Relaunching a horror franchise is never easy. When the franchise stems from one of the greatest films in the history of a genre? Even tougher. Making a sequel to Halloween (1978) remains a tall order even forty years after its release. The Shadow looms large, both figuratively and literally, but the recent Blumhouse feature takes that challenge head-on. Diving into the deep end, writers Danny McBride, David Gordon Green, and Jeff Fradley craft something special here, something that should appeal to those outside the normal Halloween franchise. Rather than just slash away, Halloween (2018) wishes to examine how trauma and violence can have ripple effects through generations. As a result, the story reframes Jaime Lee Curtis’ most iconic role.
Halloween (2018) takes place forty years after the events of the first film. Ignoring the features that followed John Carpenter‘s original, the new Halloween finds Michael Myers in Smith’s Grove forty years after Halloween in 1978. A podcast run by investigative journalists (Jefferson Hall and Rhian Rees) come to ask Michael questions. After meeting Michael and his doctor, Dr. Sartain (Haluk Bilginer), they go on to meet Laurie Strode (Curtis). She’s been hidden away from the world, set up on a compound. She’s even driven away her daughter Karen (Judy Greer) and granddaughter Allyson (Andi Matichak). As Allyson celebrates Halloween with her friends, Michael breaks out and begins his pursuit of Laurie.
What helps the movie stand out from the pack of other horror films comes from how the writing jumps into the thrills. It knows what audiences want, and gives them to us in crazy fashion. There are scenes early in the film that call back to the original film, inverting it in some scenes to fit the story. Some may compare it to The Force Awakens or Jurassic World in that regard. However, unlike those films, the twist on the original film brings out a commentary on trauma and the ways in which it changes us. Laurie can never be the naive girl she was at the beginning of Halloween night in 1978. Instead, she becomes a Sarah Connor inspired heroine, always ready for the day when the one who destroyed her life comes back so that she can kill him.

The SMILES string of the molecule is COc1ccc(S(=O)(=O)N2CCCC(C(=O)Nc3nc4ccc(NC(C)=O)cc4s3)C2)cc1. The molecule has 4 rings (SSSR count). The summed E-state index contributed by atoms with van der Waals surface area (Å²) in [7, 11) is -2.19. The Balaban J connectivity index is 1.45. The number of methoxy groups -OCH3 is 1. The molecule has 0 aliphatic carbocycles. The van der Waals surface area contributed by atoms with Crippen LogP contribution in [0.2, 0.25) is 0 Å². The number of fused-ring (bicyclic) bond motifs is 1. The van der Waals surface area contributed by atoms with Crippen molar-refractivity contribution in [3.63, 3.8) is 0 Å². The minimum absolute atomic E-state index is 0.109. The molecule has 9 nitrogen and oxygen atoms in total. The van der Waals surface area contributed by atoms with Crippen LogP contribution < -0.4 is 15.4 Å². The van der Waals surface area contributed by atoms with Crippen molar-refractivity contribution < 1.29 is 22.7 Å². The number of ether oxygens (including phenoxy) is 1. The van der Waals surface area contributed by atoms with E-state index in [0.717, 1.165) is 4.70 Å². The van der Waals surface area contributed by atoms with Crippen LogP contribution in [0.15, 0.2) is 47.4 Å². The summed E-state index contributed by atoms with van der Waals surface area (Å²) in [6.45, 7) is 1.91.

In doing so, the narrative drastically shifts away from the Final Girl trope. Metaphorically, the story constructs a heroine in the #MeToo era. A woman, destroyed by trauma is given her chance at revenge. It also works to remind us how psychologically damaging death and violence can do to people, especially when that violence leaves us without friends or family. After decades of school shootings, including the Parkland shooting, this speaks to a larger problem in society. Sometimes, the monsters don’t always wear masks.
Critical readings aside, Halloween should continue to please horror fans for its own merits. Early in the film, the feature struggles to get its bearings with long scenes and lots of dialogue. After about 25 minutes, the feature snaps into place. Once that occurs, the editor turns the narrative into a locomotive. Once it gets moving, there’s nothing to slow it down.
The film might be the best shot in the franchise since the original. One particular tracking shot jumps to mind, expertly choreographed with many moving pieces. The kills during the scene are very cool and add to the menace of Myers. Kills throughout the film are excellent and deliver great callbacks to other films in the franchise. With a deliciously high body count, Michael takes on a bit of Jason with the creativity in some kills. Green and the writing crew also know how to utilize Michael well, incorporating in the heavy breathing and coldness required for the killer.
Curtis shines throughout the film, delivering the intensity that has made her such a great Laurie for years. She’s given a showier and more complete role this time out. We’ve seen strong performances from Curtis in the franchise, but this will likely go down as her best to date. Greer actually gets something to do this time out, other than be hysterical. It’s a nice change of pace. Matichak surprises as Allyson, showing off the chops to legitimately take over the franchise should it continue. The trio of women are the stars of the film and get the opportunity to shine.
Finally, it would be remiss to ignore the stellar score that features throughout the film. John Carpenter returns and pulls out a masterful score that fits within the universe. It’s the best score since Halloween III: Season of the Witch and should become iconic in its own right. There are several scenes in the film that build because of the tension the score creates, making his work far more than just fan service. Carpenter displays a knowledge of what makes us cringe, and helps elevates multiple moments throughout the film with his unique ear for the unsettling.
Overall, the new version of Halloween rises as one of the best films in the franchise. While it does not hit the peaks of the 1978 version, it provides the franchise with a very strong entry. Halloween jumps back into the limelight as the premiere slasher franchise, and it retakes the crown. With a strong box office, let’s hope this kicks off a new and innovative run for the genre and the not the knockoffs that defined 1980s horror.